It has been six months now since the Filipino province of Estancia, Iloilo was overwhelmed by SuperTyphoon Yolanda. The immediate trauma of the cleanup and the loss of loved ones is now replaced by the daily reality of trying to restore a home and livelihood.
I watched from the mountain as my home was destroyed by the high tide and the rising water, it was then I realised that my husband had disappeared …
I was fortunate to meet a group of 25 women who allowed me to interview each of them briefly so they could tell their own personal story. All of these women live (or were living in the Barangay Botongon) which was not only devastated by the typhoon, but the shoreline was inundated with over 200,000 litres of bunker fuel and 3,500 litres of oil as Powerbarge 103 was dislocated from its mooring site and swept aground.
Now living in makeshift homes from debris and rubble, having also lost their livelihoods (and some lost their husbands and family members too), these women are volunteering in the community to provide emotional support to other typhoon affected families as well as bravely filing claims against Power Sector Assets and Liabilities Management Corporation responsible for the oil spill.
I met the ladies a community meeting which was was called to introduce myself and another Australian volunteer, Matt Kennedy to the needs of these women and look at ways of working together to create a joint community-based income source for themselves as well as their families.
Read their stories … take notice of the warnings in the video posted below and the symptoms listed in their stories.
Tessie R. Bartes: 61 years
Before the typhoon her family had 2 x fishing boats which are now unable to be repaired. She lives with her grandson as she is his guardian. She wants to make curtains and other home wares but has no sewing machine. She makes some money by buying and selling: she borrows money then buys goods to sell to others. Since the typhoon she is always coughing, dizzy and nervous.
Ceres B Bejo: 66 years
Her house was hit by the power barge and completely destroyed. She now lives in the house of her daughter. She has a sore throat which is always itching and she is coughing all the time. Her health was not like this before the typhoon.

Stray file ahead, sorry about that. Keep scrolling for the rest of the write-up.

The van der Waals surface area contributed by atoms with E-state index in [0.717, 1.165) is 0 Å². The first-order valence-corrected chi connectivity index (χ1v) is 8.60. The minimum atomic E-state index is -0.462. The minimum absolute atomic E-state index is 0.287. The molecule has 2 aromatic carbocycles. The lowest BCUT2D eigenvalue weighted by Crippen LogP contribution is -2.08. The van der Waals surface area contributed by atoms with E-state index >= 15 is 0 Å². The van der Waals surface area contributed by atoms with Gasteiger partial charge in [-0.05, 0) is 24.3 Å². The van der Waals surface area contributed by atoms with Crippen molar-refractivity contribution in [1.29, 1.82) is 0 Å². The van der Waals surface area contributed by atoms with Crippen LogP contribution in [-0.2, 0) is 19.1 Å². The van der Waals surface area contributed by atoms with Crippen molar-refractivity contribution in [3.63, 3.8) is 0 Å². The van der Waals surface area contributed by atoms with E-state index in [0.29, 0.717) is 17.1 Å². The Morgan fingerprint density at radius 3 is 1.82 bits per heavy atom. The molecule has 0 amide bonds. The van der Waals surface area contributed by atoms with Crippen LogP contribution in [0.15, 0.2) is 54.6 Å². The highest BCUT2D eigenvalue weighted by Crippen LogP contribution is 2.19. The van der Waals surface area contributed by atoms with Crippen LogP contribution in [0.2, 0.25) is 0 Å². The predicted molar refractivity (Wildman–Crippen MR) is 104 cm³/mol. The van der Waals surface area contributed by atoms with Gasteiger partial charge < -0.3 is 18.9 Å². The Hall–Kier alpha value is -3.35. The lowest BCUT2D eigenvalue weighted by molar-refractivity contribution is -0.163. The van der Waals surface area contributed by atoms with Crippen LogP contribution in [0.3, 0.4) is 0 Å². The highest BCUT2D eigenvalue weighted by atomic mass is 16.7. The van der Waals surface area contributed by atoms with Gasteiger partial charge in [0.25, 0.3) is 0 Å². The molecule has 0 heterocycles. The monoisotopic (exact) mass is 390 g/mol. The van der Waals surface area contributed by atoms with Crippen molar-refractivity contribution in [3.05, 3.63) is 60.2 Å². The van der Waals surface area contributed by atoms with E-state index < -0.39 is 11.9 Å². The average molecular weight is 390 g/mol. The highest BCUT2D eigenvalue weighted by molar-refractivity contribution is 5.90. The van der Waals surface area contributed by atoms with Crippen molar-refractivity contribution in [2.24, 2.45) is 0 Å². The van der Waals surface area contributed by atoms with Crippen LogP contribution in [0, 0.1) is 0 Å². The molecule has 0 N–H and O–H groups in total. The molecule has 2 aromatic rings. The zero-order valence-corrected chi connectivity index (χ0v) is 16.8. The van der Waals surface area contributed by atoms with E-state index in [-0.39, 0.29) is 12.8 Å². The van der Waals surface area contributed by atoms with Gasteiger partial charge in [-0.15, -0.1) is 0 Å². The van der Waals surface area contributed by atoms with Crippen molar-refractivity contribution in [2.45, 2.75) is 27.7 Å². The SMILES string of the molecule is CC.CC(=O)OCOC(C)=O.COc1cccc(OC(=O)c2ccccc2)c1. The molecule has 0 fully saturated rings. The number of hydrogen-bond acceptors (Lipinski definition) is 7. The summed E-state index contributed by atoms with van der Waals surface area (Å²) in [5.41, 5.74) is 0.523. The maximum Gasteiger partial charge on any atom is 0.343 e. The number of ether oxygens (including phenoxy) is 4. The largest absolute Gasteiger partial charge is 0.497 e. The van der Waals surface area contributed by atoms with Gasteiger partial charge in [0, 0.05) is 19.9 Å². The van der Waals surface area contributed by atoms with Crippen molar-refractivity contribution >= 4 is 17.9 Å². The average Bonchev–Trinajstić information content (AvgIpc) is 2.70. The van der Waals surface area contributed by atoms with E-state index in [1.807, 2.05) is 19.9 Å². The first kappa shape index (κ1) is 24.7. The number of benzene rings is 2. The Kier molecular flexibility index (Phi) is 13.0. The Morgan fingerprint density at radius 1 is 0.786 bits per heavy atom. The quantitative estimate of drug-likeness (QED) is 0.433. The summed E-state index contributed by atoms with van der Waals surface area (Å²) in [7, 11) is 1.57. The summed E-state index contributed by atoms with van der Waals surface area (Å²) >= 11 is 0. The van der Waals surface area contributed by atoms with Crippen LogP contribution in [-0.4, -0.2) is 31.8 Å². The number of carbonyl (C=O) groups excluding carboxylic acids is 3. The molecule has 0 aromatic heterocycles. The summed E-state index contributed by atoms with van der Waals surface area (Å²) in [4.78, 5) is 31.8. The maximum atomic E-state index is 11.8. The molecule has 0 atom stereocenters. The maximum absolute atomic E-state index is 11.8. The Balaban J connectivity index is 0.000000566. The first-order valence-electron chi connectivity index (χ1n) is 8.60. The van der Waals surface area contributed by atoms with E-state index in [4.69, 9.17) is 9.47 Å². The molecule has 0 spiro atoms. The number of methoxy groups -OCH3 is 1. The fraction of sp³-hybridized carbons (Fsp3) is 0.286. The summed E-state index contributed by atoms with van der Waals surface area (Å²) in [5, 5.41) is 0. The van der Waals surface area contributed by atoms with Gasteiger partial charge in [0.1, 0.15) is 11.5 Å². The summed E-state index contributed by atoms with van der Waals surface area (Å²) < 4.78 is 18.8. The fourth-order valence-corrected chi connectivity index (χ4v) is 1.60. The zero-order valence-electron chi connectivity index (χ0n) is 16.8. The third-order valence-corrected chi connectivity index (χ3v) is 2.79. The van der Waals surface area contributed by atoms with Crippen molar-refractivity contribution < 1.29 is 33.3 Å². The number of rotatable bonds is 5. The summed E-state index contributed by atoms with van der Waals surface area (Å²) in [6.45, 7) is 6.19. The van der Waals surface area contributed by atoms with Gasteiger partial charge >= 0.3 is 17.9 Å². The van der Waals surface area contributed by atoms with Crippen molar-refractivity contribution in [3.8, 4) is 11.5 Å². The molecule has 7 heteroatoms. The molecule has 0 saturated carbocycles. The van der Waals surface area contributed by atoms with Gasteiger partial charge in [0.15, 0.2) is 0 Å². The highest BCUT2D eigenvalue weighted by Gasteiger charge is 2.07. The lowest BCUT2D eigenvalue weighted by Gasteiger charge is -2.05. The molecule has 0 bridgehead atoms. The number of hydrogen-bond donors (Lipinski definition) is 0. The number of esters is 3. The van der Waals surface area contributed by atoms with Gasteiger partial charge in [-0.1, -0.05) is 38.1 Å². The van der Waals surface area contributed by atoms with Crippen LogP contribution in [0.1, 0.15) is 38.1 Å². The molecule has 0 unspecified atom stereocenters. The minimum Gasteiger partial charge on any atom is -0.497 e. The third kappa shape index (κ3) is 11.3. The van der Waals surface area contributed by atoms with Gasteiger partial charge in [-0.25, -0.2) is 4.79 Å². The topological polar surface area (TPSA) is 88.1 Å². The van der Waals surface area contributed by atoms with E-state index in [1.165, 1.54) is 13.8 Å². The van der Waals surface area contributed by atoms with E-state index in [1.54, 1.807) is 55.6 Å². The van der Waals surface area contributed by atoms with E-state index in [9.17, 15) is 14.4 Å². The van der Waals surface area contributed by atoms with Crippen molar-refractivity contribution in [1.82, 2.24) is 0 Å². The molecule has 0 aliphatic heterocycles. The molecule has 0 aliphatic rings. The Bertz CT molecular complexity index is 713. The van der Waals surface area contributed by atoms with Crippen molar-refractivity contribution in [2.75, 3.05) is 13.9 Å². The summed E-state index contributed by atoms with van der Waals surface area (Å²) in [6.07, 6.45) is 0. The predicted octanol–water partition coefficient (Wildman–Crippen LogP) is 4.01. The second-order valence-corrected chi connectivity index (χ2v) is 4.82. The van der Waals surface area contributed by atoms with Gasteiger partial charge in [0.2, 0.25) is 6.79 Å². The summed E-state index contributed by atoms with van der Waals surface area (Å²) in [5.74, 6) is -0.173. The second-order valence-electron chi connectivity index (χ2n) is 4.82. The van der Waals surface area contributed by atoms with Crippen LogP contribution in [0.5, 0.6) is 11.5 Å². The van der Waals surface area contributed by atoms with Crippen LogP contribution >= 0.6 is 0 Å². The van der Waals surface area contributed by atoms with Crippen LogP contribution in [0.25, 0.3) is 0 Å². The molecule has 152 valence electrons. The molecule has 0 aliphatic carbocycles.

Winnonah Aclaro: 59 years old
She lost her home in Typhoon Frank in 2008 and now again in 2013 during Typhoon Yolanda. She is currently staying with her sister-in-law. She needs to support her granddaughter and grandson as he own son died. Her family has no income now as her husband lost his fleet of fighting roosters during the typhoon. Now they have nowhere to raise roosters or the money to purchase stock. Since the typhoon she always has headaches, dizziness and an itchy cough.
Erma Alcasa: 59 years old
Her house was totally destroyed in the typhoon and she is currently living in a temporary shelter from collected rubble and debris. She has no income as her husband died on December 17, 2013 one month after the typhoon. Her husband was one of a group of five men who were working in the oil spill clean-up area who were in excellent health prior to the typhoon. He husband was the first official death attributed to the oil spill. She supports a son and 2 daughters by using collected relief goods. She has stored the goods and budgeted them out very sparingly. She does not know what she will do when the relief goods are gone.
Annette Cruartes: 60 years old
During the typhoon she was in her house with her mother who is a senior citizen. The house was totally destroyed and she is currently still living in the oil spill area in a makeshift shelter comprised of debris and collected rubble. Before the oil spill she dried fish and sold it. The typhoon took all her stocks and equipment for drying. Now she buys dried fish and resells in the market. This has greatly reduced her profit margin now she only has enough money for food and nothing to put away as capital so she can improve her circumstances.
Thelma Casipong: 57 years old
Before the typhoon she had a Sari Sari Store and her husband had a fishing boat. At 10am on November 8, 2013 she and her husband abandoned the house and climbed the mountain and watched as the high tide destroyed their home under the rising water. During the storm surge she was separated from her husband and she spent 2 hours with nowhere to take refuge. She was exposed to the strong winds and rain until finally a neighbour found her and gave her shelter until 9pm. As she was coming down the mountain she found her husband again. She tells me it is the “love story” of Typhoon Yolanda as she never expected to see him again. They built a small hut from the debris and lived there until the Mayor of Estancia declared their home site was unsafe. They were forced to live in the tent city for 2 months before they were forced back to the home site again in the oil spill area. They are still rebuilding their home, they wear clothes given to them by family and make money by buying and selling drinking water.
There are 19 more stories to follow, each with a joint theme of loss, resilience and will to improve their circumstances. If you would like to assist any or all of these women please get in touch.